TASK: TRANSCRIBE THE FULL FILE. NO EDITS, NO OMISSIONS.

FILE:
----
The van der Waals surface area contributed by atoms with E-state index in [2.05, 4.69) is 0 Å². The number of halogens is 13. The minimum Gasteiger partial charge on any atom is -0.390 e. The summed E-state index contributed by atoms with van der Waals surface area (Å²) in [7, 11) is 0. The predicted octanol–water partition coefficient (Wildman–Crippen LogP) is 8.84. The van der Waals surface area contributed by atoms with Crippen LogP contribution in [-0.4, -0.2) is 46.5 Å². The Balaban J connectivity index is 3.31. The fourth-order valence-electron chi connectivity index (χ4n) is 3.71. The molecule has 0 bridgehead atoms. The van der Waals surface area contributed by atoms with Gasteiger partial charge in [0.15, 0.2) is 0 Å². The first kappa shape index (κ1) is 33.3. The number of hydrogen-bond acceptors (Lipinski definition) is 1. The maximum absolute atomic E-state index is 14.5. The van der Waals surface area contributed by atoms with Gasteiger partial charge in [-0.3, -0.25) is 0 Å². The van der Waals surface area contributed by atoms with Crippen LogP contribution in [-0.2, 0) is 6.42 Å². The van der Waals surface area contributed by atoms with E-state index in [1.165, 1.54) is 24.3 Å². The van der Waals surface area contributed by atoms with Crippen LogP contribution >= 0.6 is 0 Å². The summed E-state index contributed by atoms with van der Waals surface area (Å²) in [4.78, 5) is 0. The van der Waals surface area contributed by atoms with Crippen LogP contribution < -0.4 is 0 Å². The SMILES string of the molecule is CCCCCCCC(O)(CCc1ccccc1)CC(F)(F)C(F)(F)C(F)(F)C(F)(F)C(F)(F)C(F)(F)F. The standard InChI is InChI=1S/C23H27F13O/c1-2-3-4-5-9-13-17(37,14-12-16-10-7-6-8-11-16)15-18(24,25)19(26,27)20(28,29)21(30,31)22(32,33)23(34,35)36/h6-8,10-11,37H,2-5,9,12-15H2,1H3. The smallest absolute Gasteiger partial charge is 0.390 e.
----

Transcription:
The van der Waals surface area contributed by atoms with E-state index in [2.05, 4.69) is 0 Å². The number of halogens is 13. The minimum Gasteiger partial charge on any atom is -0.390 e. The summed E-state index contributed by atoms with van der Waals surface area (Å²) in [7, 11) is 0. The predicted octanol–water partition coefficient (Wildman–Crippen LogP) is 8.84. The van der Waals surface area contributed by atoms with Crippen LogP contribution in [-0.4, -0.2) is 46.5 Å². The Balaban J connectivity index is 3.31. The fourth-order valence-electron chi connectivity index (χ4n) is 3.71. The molecule has 0 bridgehead atoms. The van der Waals surface area contributed by atoms with Gasteiger partial charge in [0.15, 0.2) is 0 Å². The first kappa shape index (κ1) is 33.3. The number of hydrogen-bond acceptors (Lipinski definition) is 1. The maximum absolute atomic E-state index is 14.5. The van der Waals surface area contributed by atoms with Gasteiger partial charge in [-0.3, -0.25) is 0 Å². The van der Waals surface area contributed by atoms with Crippen LogP contribution in [-0.2, 0) is 6.42 Å². The van der Waals surface area contributed by atoms with E-state index in [1.165, 1.54) is 24.3 Å². The van der Waals surface area contributed by atoms with Crippen LogP contribution >= 0.6 is 0 Å². The summed E-state index contributed by atoms with van der Waals surface area (Å²) in [4.78, 5) is 0. The van der Waals surface area contributed by atoms with Crippen LogP contribution < -0.4 is 0 Å². The SMILES string of the molecule is CCCCCCCC(O)(CCc1ccccc1)CC(F)(F)C(F)(F)C(F)(F)C(F)(F)C(F)(F)C(F)(F)F. The standard InChI is InChI=1S/C23H27F13O/c1-2-3-4-5-9-13-17(37,14-12-16-10-7-6-8-11-16)15-18(24,25)19(26,27)20(28,29)21(30,31)22(32,33)23(34,35)36/h6-8,10-11,37H,2-5,9,12-15H2,1H3. The smallest absolute Gasteiger partial charge is 0.390 e.